It's rare that I say this, but I think I feel a haiku* coming on...
Another strange thing:
Welsh people like poetry.
This confuses me.
For a very short while in high school, I decided I was going to be a poet. I decided this based on my ability to produce reams and reams and reams of grumpy non-rhyming free-form poetry dedicated to this or that girl who had broken up with me after two weeks.
"Time with you was perfect --
That was my favourite line. Sadly, it was stolen from Henry Rollins. I'm digressing a bit here, but for a guy who writes a lot about love and relationships and has in his head at least three novels that would explore these subjects, my romantic foundation is a bit odd; it consists almost entirely of Rollins-sentimentalism and Van Morrison.
Needless to say, my poetic ambitions were abandoned when I realised that no one actually likes poetry. No one, that is, but the Welsh.
There's a bloke here named Twm Morys. He's got a massive head and a boozer's nose and when he speaks he sounds as if he's suffering a cold. He's a poet. Partially for reasons already explained**, I'm having trouble finding a good page to link to that would provide information about Twm (pronounced "Tomb" -- how bad-ass is that?), but trust me, he is popular.
He is popular like Soul Coughing were popular in Minnesota. That's a good analogy, actually, because Soul Coughing weren't really popular anywhere else. Similarly, I have never been among any other group of people who actually liked poetry. I've met plenty of people who understood poetry (I can't even put myself in that group), and plenty of people who claimed to like poetry because it made them seem deep; but people who really did "ooh" and "ahh" over verse? Nope.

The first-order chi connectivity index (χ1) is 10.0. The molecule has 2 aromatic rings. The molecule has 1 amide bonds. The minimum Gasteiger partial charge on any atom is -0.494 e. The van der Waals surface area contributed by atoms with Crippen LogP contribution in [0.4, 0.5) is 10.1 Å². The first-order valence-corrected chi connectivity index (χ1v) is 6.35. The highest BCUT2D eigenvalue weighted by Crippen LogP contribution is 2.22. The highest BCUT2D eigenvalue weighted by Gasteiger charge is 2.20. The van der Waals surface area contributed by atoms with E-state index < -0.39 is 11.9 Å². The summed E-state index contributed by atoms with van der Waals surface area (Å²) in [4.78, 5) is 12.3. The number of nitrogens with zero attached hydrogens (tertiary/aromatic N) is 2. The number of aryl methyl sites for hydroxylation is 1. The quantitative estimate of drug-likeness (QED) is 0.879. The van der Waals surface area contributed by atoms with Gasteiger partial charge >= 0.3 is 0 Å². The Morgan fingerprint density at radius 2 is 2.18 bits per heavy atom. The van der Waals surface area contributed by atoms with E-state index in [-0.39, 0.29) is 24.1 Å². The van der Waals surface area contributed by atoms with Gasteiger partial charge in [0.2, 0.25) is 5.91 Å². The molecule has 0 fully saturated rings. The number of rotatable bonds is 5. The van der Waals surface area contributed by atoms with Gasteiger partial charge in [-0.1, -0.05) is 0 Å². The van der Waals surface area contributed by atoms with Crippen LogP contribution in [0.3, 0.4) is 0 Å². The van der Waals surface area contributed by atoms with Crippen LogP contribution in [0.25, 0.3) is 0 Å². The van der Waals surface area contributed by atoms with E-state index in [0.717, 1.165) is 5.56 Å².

In Eisteddfod, which is THE MOST IMPORTANT CULTURAL EVENT ON THE PLANET, poets are prized above and beyond novelist scum.
There is a long-running radio programme here that basically consists of two groups of poets competing against one another. Then some terrifyingly old man who sounds like he's breathing through a hole in his neck offers a bit of opinion and the live studio audience clap politely or chuckle knowingly. This is one of Radio Cymru's most popular programmes.
Click about five minutes into this clip and you can hear what I'm talking about. If you listen to the programme long enough, you might notice that all the poets speak in a style that is very similar to the up-and-down "my-words-have-meaning" technique that is so popular among Methodist pastors (If you don't know what that sounds like, here's my best impression of it [I'm reading from the United Methodist church website]. The quality of the recording isn't all that great -- I sound like I'm recording in a moving car -- but you get the idea). This is THE way to read poetry, apparently. People in my course dropped into it when called upon to read bits in class.
One of the reasons I don't have any friends in university is perhaps my sustained shock at the whole love-of-poetry thing. When we were studying barddoniaeth, as it is known, I would turn to the poor girls stuck doing group work with me and ask: "You don't really like this stuff do you?"
For the sour-faced response I got, I could have just as well asked, "So, when are y'all gonna get naked and make out?"
Here, poetry means something. In cultural feeling, it is at the heart of why Wales is so much better than where you're from. They've been reciting poetry in these parts since before your language even existed, son.
*Eric, if you are reading this, I will leave it to you to share the greatest haiku of all time.
**And, yes, it's partially because Twm is a Welsh-language poet. So, any internet links referring to him would be in Welsh. If you read Welsh and somehow don't know who Twm Morys is, here's a page about him from the BBC.